As Brexit looms on the horizon, the Road Haulage Association and the Freight Transport Association have both raised their concerns that a “no deal” Brexit could cause problems for haulage and logistics firms. But is Brexit really the root cause of issues with logistics businesses or is it more of a generic issue?

Background

Whilst Brexit has been cited as a potential issue for the transport industry, it is probably fair to say that even before the Brexit vote in June 2016 there were already issues with the industry. Haulage businesses tend to have very low profit margins; the industry is extremely competitive which leads to business owners looking to reduce their prices to keep their customers. Maintaining a stable level of turnover has been key for the industry however it is definitely a fair comment to say that rising costs have proved to be too much for a number of haulage businesses.

The increase in costs stems from a number of different areas; the industry is facing a driver shortage as it struggles to keep people in the industry, which unions are concerned about and the Road Haulage Association have issued a number of statements on the implications of a “no deal Brexit”, which suggests that the driver shortage will only be compounded if the movement of free trade is minimised. Staffing costs are not the only issue – one of the largest costs for hauliers is fuel and whilst there has been a freeze on fuel duty since 2011, and the 2018 Budget looks to maintain that freeze, there is no denying that inflationary costs will still be problematic for hauliers.

A steer to cleaner air                                                                                                                                                                                                

The environment, sustainability and climate change continue to be high on successive UK Governments’ agenda and bringing in measures to reduce nitrogen dioxide and improve air quality in the five worst areas in the country (Birmingham, Leeds, Derby, Nottingham and Southampton) by 2020 remains on track, with a further 38 areas also likely to be impacted in due course.

Leeds City Council have announced their Clean Air Zone plans this month, which would look to charge the most polluting vehicles, including lorries, up to £50 a day for entering the city. Whilst this can be a seen as a positive step for the environment, an increase in costs will no doubt have a negative impact on hauliers.

Obtaining an Operator’s Licence

In order to move goods, a haulier needs to have a Vehicle Operator’s Licence. Anyone applying for an Operator’s Licence is required to meet certain financial requirements, which are described in detail here. In particular, the Senior Traffic Commissioner, when deciding whether to grant an operator’s licence, has to be certain that the holder of an operator’s licence has the financial resources available to ensure that its vehicles are safe to use on public roads. The requirement to have the necessary finance available is continual throughout the term of the licence – it is not sufficient to confirm that the business has adequate financial resources at the outset; instead it must be able to demonstrate that it can access the necessary money to maintain its vehicles over a period of time.

Interestingly, the new guidelines suggest that a review of the financial position of a business seeking an Operator’s licence should not just concentrate on bank statements and accounts but instead look to make sure that there are no unpaid tax liabilities (PAYE/NIC or VAT) or other evidence of financial instability. In addition, the business applying should also have readily available access to financial resources; therefore if you have a healthy balance sheet but the majority of your assets are tied up in property, plant and equipment and the sale of those assets to raise additional cash would compromise the effectiveness of the operating business, such assets would not be taken into consideration in determining the level of available finance.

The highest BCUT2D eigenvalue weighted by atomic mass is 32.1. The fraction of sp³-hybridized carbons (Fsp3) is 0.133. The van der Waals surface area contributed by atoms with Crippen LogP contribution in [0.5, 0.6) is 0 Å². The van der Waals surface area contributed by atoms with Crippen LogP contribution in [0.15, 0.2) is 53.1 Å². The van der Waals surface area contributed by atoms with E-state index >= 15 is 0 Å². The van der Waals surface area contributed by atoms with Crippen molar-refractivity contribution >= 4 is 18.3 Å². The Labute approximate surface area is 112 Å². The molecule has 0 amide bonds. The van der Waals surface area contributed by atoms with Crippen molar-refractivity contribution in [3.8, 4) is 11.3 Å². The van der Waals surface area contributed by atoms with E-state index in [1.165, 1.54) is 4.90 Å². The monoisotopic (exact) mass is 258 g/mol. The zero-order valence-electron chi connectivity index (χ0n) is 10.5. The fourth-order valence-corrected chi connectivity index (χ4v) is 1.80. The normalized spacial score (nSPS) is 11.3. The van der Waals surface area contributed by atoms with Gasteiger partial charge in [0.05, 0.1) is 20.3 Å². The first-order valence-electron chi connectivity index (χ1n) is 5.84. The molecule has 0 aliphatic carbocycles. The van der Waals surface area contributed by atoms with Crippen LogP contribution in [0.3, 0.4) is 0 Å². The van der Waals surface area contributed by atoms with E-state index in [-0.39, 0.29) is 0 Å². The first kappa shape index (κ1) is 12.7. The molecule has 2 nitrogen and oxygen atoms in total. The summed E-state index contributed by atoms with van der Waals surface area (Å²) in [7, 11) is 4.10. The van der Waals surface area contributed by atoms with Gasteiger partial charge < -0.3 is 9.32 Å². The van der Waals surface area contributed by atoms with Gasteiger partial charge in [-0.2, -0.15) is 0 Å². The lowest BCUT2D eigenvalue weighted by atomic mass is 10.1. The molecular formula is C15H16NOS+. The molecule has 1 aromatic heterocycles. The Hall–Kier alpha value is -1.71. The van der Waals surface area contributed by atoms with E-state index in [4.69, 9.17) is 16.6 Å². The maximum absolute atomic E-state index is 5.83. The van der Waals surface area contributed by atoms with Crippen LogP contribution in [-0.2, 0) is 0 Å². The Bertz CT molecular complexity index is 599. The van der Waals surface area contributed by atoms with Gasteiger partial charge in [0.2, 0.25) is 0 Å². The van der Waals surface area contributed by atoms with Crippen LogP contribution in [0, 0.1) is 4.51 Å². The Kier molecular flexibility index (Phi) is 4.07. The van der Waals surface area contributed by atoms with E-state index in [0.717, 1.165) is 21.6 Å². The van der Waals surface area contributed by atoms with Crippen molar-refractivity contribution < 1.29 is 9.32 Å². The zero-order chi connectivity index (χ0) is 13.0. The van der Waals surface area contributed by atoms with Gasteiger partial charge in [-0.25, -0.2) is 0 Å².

Therefore, whilst business owners may be keen to maintain turnover, the key to any business in the haulage industry will be maintaining their Operator’s licence, so may be this change will persuade operators that they need to concentrate on the bigger picture, rather than just sales.

Maintaining margins

Passing on costs to the end user is one way of ensuring that the profit margins remain consistent, however an increase in prices may not always be the easiest option in such a competitive market. Indeed, the Restructuring, Recovery and Insolvency team have found that business owners often concentrate on price and/or turnover to the detriment of their business.  It is a common trait amongst struggling logistics businesses that directors will say that they need to focus on maintaining their income, whilst not necessarily realising that the costs of running their business have increased to such an extent that they begin to make a loss. This is particularly prevalent for hauliers who bid for loads with other businesses, often undercutting competitors to maintain turnover, without thinking about the adverse impact on their cash flow.

Managing the cash flow is key

It is of vital importance that haulage businesses have adequate controls in place to ensure continued success, especially given the increased reliance from the Traffic Commissioners’ perspective on the availability of finance. Many haulage businesses will use invoice discounting facilities to aid cash flow and will therefore have some semblance of control over the debtor ledger (and therefore cash collections), but notwithstanding that, it is important that costs are monitored too. Ultimately, you have no control over fuel duty and associated costs, but you can structure your business to make sure that the costs are controlled properly.

In conclusion

Low profit margins mean that many haulage businesses are often close to the wire when trying to remain profitable. Whilst profit and cash flow are not the same thing, low margins can impact on the ability to meet payments as and when they arise, and it is therefore more important to ensure that sales are quickly turned into cash by keeping a close eye on debtor collections. If you are looking at replacing your fleet, you need to consider the impact of the finance costs on your cash flow position, and make sure that you are not paying too much interest on new agreements.

If you have any concerns about meeting your ongoing liabilities on time, please get in touch with one of our Restructuring, Recovery & Insolvency team.